Radical Confidence: A Tale of Two Rivers
It is a gray, rainy day here in New York (this year is on track to be the second wettest year in New York history) and reading about the near-record floods on Mississippi has me thinking about saving water. You see, in China, the Yangtze River is at near-record lows, average snowpack in the Himalayas, which provide drinking water to over 40 percent of the world's population, continues to fall and food production is being dramatically impacted in Chinese provinces with a combined population of a few hundred million people.
Lest you think that these problems are "over there," the Department of Interior just released a study showing that climate change will result in temperature increases between five and seven degrees Fahrenheit and reductions in river flows in six of eight central and western river basins by the year 2050. Three major rivers, which provide water to eight states with a combined population of more than 50 million people, could see annual flow reductions of 8 to 14 percent during this period.
Moreover, the Urban Land Institute (ULI), in conjunction with Ernst & Young, just released a report demonstrating how the U.S. is falling way behind -- to the tune of at least $2 trillion -- on its infrastructure investments. Roadway expansion and repair, water infrastructure, transit, among others, are all anticipated to suffer during this period of fiscal "responsibility." While expensive and ultimately ineffective infrastructure boondoggles such as the South-North water transfer project should not be considered models to emulate, China is ramping up its investments in key infrastructure, notably transportation and water and wastewater infrastructure.
Beginning in June, it will be possible to travel by high-speed train between Shanghai and Beijing in under five hours. By contrast, taking the Amtrak Patronage Express from New York to Chicago -- which is almost the exact same distance as Beijing-Shanghai -- requires 29 hours and includes stops at key metropolitan centers such as Prince, West Virginia. (I mean no disrespect to the 200 fine citizens of Prince, but it is not clear why someone traveling between New York and Chicago needs to detour via Washington DC and that rural hamlet.) The Beijing Shanghai corridor is expected to serve approximately 220,000 people each day. This is essentially the same as having one plane landing at each airport every 2 minutes from 6 AM to midnight.
It seems pretty obvious to me that, with government willingly or unwillingly abdicating its historical responsibility for providing basic infrastructure services to buildings -- clean water, access -- building developers will need to step into the breach, if for no other reason than to protect or enhance the value of their investment.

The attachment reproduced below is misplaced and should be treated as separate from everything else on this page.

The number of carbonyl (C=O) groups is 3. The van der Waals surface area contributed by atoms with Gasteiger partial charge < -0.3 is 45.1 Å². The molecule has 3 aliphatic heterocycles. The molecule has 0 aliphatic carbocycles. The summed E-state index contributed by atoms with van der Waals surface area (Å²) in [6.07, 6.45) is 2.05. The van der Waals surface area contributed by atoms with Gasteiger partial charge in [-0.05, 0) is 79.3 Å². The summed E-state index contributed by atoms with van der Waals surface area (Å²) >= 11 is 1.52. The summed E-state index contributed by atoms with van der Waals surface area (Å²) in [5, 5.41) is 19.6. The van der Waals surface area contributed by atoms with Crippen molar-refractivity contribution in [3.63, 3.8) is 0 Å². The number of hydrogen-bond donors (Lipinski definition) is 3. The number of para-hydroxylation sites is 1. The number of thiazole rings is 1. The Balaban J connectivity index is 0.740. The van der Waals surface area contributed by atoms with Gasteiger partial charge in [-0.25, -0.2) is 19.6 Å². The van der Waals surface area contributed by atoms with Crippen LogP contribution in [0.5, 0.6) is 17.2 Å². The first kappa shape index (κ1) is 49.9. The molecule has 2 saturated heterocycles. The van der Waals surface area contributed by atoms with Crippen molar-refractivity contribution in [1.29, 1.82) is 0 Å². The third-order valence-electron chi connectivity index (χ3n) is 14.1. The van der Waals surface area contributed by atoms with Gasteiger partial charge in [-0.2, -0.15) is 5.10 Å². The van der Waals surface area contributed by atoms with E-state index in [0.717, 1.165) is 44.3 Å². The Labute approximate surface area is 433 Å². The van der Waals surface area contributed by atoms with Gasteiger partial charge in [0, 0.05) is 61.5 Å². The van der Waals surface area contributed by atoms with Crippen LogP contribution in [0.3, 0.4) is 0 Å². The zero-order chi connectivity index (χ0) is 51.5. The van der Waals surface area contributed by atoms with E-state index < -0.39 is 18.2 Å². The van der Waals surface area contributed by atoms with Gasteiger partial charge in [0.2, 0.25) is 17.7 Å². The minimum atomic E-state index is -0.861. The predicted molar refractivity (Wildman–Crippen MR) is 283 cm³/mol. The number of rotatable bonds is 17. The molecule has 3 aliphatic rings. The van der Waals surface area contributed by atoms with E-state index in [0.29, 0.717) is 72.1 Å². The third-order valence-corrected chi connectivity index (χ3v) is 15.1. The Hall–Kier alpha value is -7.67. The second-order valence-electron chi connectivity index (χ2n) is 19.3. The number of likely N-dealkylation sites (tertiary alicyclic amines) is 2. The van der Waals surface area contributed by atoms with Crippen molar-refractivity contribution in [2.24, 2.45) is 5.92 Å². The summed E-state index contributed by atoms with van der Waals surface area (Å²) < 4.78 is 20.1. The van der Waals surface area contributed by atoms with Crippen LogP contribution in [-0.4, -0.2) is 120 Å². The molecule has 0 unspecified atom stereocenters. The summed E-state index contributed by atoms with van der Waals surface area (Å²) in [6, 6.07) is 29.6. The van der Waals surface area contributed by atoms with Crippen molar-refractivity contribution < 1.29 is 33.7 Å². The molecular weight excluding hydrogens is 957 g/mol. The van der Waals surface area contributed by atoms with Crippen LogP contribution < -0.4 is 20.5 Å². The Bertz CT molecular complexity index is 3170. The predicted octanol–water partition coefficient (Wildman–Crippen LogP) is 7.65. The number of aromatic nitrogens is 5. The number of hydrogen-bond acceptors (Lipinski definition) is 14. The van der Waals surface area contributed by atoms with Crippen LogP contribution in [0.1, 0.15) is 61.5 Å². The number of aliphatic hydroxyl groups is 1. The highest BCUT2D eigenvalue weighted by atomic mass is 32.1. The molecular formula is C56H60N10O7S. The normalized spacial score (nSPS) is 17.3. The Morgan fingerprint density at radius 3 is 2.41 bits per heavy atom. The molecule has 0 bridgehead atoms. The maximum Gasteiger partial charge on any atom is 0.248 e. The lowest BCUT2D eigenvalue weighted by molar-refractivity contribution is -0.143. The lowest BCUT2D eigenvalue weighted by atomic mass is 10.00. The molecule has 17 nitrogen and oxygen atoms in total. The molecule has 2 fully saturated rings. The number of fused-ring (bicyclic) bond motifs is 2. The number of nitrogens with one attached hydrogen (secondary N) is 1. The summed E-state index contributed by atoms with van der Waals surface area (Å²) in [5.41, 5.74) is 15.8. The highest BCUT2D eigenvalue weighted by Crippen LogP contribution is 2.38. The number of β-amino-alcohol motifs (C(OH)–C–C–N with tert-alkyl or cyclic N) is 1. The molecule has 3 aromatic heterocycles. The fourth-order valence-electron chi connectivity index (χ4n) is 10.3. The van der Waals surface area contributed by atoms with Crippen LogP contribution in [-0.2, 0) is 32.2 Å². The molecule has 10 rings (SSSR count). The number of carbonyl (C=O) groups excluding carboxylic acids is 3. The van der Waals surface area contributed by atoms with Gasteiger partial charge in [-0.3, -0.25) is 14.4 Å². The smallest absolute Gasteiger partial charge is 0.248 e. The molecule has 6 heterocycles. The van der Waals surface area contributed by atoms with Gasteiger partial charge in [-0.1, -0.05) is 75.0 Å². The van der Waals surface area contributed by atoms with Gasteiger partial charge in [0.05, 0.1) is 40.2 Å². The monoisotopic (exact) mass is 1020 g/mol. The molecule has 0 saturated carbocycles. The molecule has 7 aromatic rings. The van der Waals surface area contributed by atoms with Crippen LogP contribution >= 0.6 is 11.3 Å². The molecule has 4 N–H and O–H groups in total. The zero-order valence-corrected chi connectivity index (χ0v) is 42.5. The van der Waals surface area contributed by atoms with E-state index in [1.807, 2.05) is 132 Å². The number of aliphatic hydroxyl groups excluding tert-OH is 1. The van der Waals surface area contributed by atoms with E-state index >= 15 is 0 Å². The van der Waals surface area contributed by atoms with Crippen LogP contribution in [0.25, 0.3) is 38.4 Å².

This means that buildings of the future, in addition to being much more location efficient relative to mass transportation infrastructure (or what's left of it), will also need to become reservoirs and water treatment plants to ensure that even basic occupant needs are met.
Unlike the energy performance of buildings, where expanding use of electronic equipment is keeping total sector energy consumption flat or growing slightly in spite of significant reductions in lighting and HVAC energy use, total water use continues to decline.
It also may be possible that future green buildings increasingly will play a role in providing other "infrastructure services" such as water purification through the installation of vertical gardens/living walls. There has been dramatic growth in this beautiful art form in the last few years and I would suspect that a raindrop working its way through one of these installations would be almost as clean and revitalized as one that had fallen on a field.
Now all we need to do is to further help this raindrop make its way back down into the aquifer. Groundwater depletion, along with surface water contamination, will be two major environmental problems we can expect to see coming to the fore over the next decade or two. If climate change results in less overall precipitation and higher temperatures, measures to reduce, absorb, and store water while reducing heat islands, will become increasingly important.
Policy and technical innovation are also featured this week in two pieces by NRDC's Noah Horowitz and USGBC's Lane Bert, respectively, who write about innovations in lighting technology at this year's Lightfair conference and a summary of the outcomes of the USGBC annual government summit held last week.
Horowitz is in geek heaven as he rhapsodizes about 15 W prototype LEDs that put out almost the same light as a 100-watt incandescent -- just in time for the impending incandescent lamp phaseout! Over 600 people attended the government summit and Dr. Kathleen Hogan won the USGBC Leadership Award for federal initiatives -- a well-earned distinction for her pathbreaking work on the Energy Star program.
This week's Look-Grandpa-I-picked-up-the-$20-bill-you said-was-fake-but-it's-real! award goes to Turner Construction. Check out Mark Gunther's interview of Turner construction's Michael Deane, who heads up their sustainability efforts. According to Deane, Turner has nearly 200 LEED certified projects to its credit and green projects account for nearly half of Turner's 8-plus billion dollar annual turnover. Deane attributes this mostly to smart business practice. As Turner's experience has grown over the years, he notes that the cost to build green now essentially is the same as a conventional building.
Mississippi River flood photo CC-licensed by Kevin Dooley.